I tried to throw him off, but a ton of bricks would have been easier to dislodge. Should’ve chained his arms and his legs before daring him like that, I mentally berated myself.
That arrogant smirk returned as the vampire looked down at me. “Keep squirming, luv. Rubs me in all the right places, it does.”
“How’d you get out of the clamps?” Over his shoulder, I saw a hole in the cave that used to be where the inch-thick titanium cuffs had dangled. Unbelievable. He’d ripped them right out of the wall.
A dark brow arched. “Knew just the right angle to pull. You don’t install restraints without knowing how to get out of them. Only took a moment; and by then, I had you on your back. Just like I said I would.”
If I still had a heartbeat, it would be racing by now, but I’d lost that—for the most part—when I’d changed from a half-breed into a full vampire several months ago. My eyes turned bright green as fangs slid out of my teeth.
He leaned down until our faces were only an inch apart. “Now, my lovely captive, with you trapped beneath me, what’s to stop me from having my vile way with you?”
The knife I still held dropped from my hand as I wrapped my arms around his neck. “Nothing, I hope.”
Bones, my vampire husband, gave a low, sinful laugh. “That’s the answer I wanted to hear, Kitten.”
Being underground in a cave wouldn’t make most people’s favorite last-minute accommodations list, but it was heaven to me. The only sounds were the smooth motions of the underground river. It was a relief not to have to tune out the background noise from countless conversations that were all too audible with a vampire’s hearing. If it were up to me, Bones and I would stay here for weeks.
But taking a time-out from our lives to get some R&R wasn’t in the cards for us. I’d learned that the hard way. What I’d also learned was to grab moments of escape when we could. Hence the stopover to rest the dawn away in the same cave in which, seven years ago, my relationship with Bones began. Back then, it had been me in the chains, convinced I was about to be eaten by an evil bloodsucker. Instead, I ended up marrying that bloodsucker.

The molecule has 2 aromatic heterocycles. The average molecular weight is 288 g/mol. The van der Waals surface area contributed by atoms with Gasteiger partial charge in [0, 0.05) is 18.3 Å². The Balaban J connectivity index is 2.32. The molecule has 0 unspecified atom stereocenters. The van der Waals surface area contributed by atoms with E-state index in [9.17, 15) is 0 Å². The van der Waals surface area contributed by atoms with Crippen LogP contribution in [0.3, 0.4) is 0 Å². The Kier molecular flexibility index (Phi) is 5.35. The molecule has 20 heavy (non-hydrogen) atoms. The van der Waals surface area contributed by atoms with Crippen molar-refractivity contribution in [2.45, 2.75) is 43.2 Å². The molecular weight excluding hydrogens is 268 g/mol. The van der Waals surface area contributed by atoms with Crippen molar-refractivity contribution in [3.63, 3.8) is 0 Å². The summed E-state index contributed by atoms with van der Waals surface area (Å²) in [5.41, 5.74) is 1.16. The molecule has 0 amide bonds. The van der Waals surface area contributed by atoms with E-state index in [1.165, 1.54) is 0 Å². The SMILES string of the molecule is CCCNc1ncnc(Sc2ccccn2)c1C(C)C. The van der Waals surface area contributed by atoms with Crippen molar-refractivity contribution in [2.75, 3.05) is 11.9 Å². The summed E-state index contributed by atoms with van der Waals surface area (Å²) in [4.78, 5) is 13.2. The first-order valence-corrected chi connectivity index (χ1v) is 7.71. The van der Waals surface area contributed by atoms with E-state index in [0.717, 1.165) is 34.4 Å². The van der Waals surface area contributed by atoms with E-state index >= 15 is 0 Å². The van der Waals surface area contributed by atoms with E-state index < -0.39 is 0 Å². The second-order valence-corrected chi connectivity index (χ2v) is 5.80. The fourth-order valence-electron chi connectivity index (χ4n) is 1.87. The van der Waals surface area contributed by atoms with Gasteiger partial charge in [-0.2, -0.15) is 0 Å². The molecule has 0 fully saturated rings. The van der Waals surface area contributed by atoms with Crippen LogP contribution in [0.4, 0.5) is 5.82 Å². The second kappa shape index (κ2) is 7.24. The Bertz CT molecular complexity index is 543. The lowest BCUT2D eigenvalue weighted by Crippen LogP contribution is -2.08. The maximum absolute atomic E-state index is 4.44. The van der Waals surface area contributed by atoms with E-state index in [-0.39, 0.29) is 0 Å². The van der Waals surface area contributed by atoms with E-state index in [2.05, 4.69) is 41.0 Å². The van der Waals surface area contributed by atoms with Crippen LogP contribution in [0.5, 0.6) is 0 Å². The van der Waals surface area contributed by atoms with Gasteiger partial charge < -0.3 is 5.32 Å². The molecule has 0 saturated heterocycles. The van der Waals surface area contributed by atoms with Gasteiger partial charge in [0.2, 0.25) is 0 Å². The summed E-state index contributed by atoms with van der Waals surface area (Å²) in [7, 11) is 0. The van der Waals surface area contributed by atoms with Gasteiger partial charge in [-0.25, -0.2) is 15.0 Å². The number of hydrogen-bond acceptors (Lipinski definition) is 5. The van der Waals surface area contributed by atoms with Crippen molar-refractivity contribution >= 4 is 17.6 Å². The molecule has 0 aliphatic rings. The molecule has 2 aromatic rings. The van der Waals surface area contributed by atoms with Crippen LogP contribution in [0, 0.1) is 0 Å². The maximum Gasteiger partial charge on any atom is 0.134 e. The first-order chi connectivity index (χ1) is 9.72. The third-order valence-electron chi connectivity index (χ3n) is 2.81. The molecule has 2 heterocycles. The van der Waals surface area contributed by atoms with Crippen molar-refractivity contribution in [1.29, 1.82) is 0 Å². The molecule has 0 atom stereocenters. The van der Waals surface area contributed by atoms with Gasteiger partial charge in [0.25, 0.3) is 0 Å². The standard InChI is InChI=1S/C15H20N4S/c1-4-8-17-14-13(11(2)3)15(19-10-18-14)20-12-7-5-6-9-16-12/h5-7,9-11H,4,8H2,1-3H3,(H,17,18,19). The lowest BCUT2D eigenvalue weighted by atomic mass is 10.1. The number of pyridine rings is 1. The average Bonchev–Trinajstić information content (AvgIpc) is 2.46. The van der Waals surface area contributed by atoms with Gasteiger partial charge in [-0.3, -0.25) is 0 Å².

Helsing, my cat, gave a plaintive meow from the corner of the small enclave, scratching at the stone slab that served as a door.
“You don’t get to explore,” I told him. “You’d get lost.”
He meowed again but began to lick his paw, giving me baleful looks the whole time. He still hadn’t forgiven me for leaving him with a house sitter for months. I didn’t blame Helsing for his grudge, but if he’d stayed with me, he might have gotten killed. Several people had.
“Rested enough, luv?” Bones asked.
“Um hmm,” I murmured, stretching. I’d fallen asleep shortly after dawn, but it hadn’t been the instant unconsciousness that had plagued me for my first weeks as a vampire. I’d grown out of that, to my relief.
“We’d best get moving, then,” he said.
Right. We had places to be, as usual.